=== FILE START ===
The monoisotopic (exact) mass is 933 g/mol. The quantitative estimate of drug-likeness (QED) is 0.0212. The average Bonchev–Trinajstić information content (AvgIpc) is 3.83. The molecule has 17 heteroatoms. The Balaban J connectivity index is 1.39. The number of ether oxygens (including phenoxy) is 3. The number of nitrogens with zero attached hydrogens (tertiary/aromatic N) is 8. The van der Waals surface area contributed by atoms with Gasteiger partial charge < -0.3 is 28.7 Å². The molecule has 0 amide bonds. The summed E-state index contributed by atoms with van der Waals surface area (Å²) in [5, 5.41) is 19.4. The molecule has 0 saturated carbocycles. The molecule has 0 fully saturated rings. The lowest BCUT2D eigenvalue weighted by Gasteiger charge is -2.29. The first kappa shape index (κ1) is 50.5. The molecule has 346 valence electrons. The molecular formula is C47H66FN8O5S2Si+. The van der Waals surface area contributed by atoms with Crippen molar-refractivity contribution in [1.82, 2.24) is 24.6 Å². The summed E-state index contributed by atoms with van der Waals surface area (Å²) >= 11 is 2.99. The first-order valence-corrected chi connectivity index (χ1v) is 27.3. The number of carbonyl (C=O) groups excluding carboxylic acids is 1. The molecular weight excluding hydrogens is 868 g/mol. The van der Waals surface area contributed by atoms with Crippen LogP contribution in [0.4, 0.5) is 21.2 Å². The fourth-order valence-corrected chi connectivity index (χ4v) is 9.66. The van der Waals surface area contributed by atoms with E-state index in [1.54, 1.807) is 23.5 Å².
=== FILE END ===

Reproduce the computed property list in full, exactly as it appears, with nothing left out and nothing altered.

The monoisotopic (exact) mass is 933 g/mol. The quantitative estimate of drug-likeness (QED) is 0.0212. The average Bonchev–Trinajstić information content (AvgIpc) is 3.83. The molecule has 17 heteroatoms. The Balaban J connectivity index is 1.39. The number of ether oxygens (including phenoxy) is 3. The number of nitrogens with zero attached hydrogens (tertiary/aromatic N) is 8. The van der Waals surface area contributed by atoms with Gasteiger partial charge < -0.3 is 28.7 Å². The molecule has 0 amide bonds. The summed E-state index contributed by atoms with van der Waals surface area (Å²) in [5, 5.41) is 19.4. The molecule has 0 saturated carbocycles. The molecule has 0 fully saturated rings. The lowest BCUT2D eigenvalue weighted by Gasteiger charge is -2.29. The first kappa shape index (κ1) is 50.5. The molecule has 346 valence electrons. The molecular formula is C47H66FN8O5S2Si+. The van der Waals surface area contributed by atoms with Crippen molar-refractivity contribution in [1.82, 2.24) is 24.6 Å². The summed E-state index contributed by atoms with van der Waals surface area (Å²) >= 11 is 2.99. The first-order valence-corrected chi connectivity index (χ1v) is 27.3. The number of carbonyl (C=O) groups excluding carboxylic acids is 1. The molecular weight excluding hydrogens is 868 g/mol. The van der Waals surface area contributed by atoms with Crippen LogP contribution in [0.4, 0.5) is 21.2 Å². The fourth-order valence-corrected chi connectivity index (χ4v) is 9.66. The van der Waals surface area contributed by atoms with E-state index in [1.54, 1.807) is 23.5 Å².